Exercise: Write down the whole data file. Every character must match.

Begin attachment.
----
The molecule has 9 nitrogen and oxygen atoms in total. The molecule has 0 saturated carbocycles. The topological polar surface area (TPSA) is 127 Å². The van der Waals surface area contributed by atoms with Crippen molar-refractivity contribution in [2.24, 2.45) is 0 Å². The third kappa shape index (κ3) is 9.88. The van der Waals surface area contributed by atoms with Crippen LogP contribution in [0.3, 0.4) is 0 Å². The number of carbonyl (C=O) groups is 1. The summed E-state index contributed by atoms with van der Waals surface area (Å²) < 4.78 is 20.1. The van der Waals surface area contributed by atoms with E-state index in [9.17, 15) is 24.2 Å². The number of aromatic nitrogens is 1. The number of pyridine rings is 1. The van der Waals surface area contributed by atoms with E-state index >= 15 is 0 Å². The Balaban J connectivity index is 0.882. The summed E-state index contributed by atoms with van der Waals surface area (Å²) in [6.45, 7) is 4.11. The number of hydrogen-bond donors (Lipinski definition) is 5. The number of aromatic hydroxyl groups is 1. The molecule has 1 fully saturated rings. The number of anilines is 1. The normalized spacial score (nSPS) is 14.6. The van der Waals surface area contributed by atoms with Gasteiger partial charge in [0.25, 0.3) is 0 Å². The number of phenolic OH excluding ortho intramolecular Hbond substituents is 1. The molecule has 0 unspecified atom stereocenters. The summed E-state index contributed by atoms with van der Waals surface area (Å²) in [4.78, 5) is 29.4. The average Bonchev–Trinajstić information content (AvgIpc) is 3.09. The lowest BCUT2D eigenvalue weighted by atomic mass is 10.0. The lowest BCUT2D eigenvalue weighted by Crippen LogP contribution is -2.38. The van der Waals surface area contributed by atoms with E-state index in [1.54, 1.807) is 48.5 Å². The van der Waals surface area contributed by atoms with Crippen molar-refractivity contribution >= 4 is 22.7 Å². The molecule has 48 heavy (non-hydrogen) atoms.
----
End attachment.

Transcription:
The molecule has 9 nitrogen and oxygen atoms in total. The molecule has 0 saturated carbocycles. The topological polar surface area (TPSA) is 127 Å². The van der Waals surface area contributed by atoms with Crippen molar-refractivity contribution in [2.24, 2.45) is 0 Å². The third kappa shape index (κ3) is 9.88. The van der Waals surface area contributed by atoms with Crippen LogP contribution in [0.3, 0.4) is 0 Å². The number of carbonyl (C=O) groups is 1. The summed E-state index contributed by atoms with van der Waals surface area (Å²) < 4.78 is 20.1. The van der Waals surface area contributed by atoms with E-state index in [9.17, 15) is 24.2 Å². The number of aromatic nitrogens is 1. The number of pyridine rings is 1. The van der Waals surface area contributed by atoms with E-state index >= 15 is 0 Å². The Balaban J connectivity index is 0.882. The summed E-state index contributed by atoms with van der Waals surface area (Å²) in [6.45, 7) is 4.11. The number of hydrogen-bond donors (Lipinski definition) is 5. The number of aromatic hydroxyl groups is 1. The molecule has 1 fully saturated rings. The number of anilines is 1. The normalized spacial score (nSPS) is 14.6. The van der Waals surface area contributed by atoms with Gasteiger partial charge in [0.25, 0.3) is 0 Å². The number of phenolic OH excluding ortho intramolecular Hbond substituents is 1. The molecule has 0 unspecified atom stereocenters. The summed E-state index contributed by atoms with van der Waals surface area (Å²) in [4.78, 5) is 29.4. The average Bonchev–Trinajstić information content (AvgIpc) is 3.09. The lowest BCUT2D eigenvalue weighted by atomic mass is 10.0. The lowest BCUT2D eigenvalue weighted by Crippen LogP contribution is -2.38. The van der Waals surface area contributed by atoms with E-state index in [1.54, 1.807) is 48.5 Å². The van der Waals surface area contributed by atoms with Crippen molar-refractivity contribution >= 4 is 22.7 Å². The molecule has 48 heavy (non-hydrogen) atoms.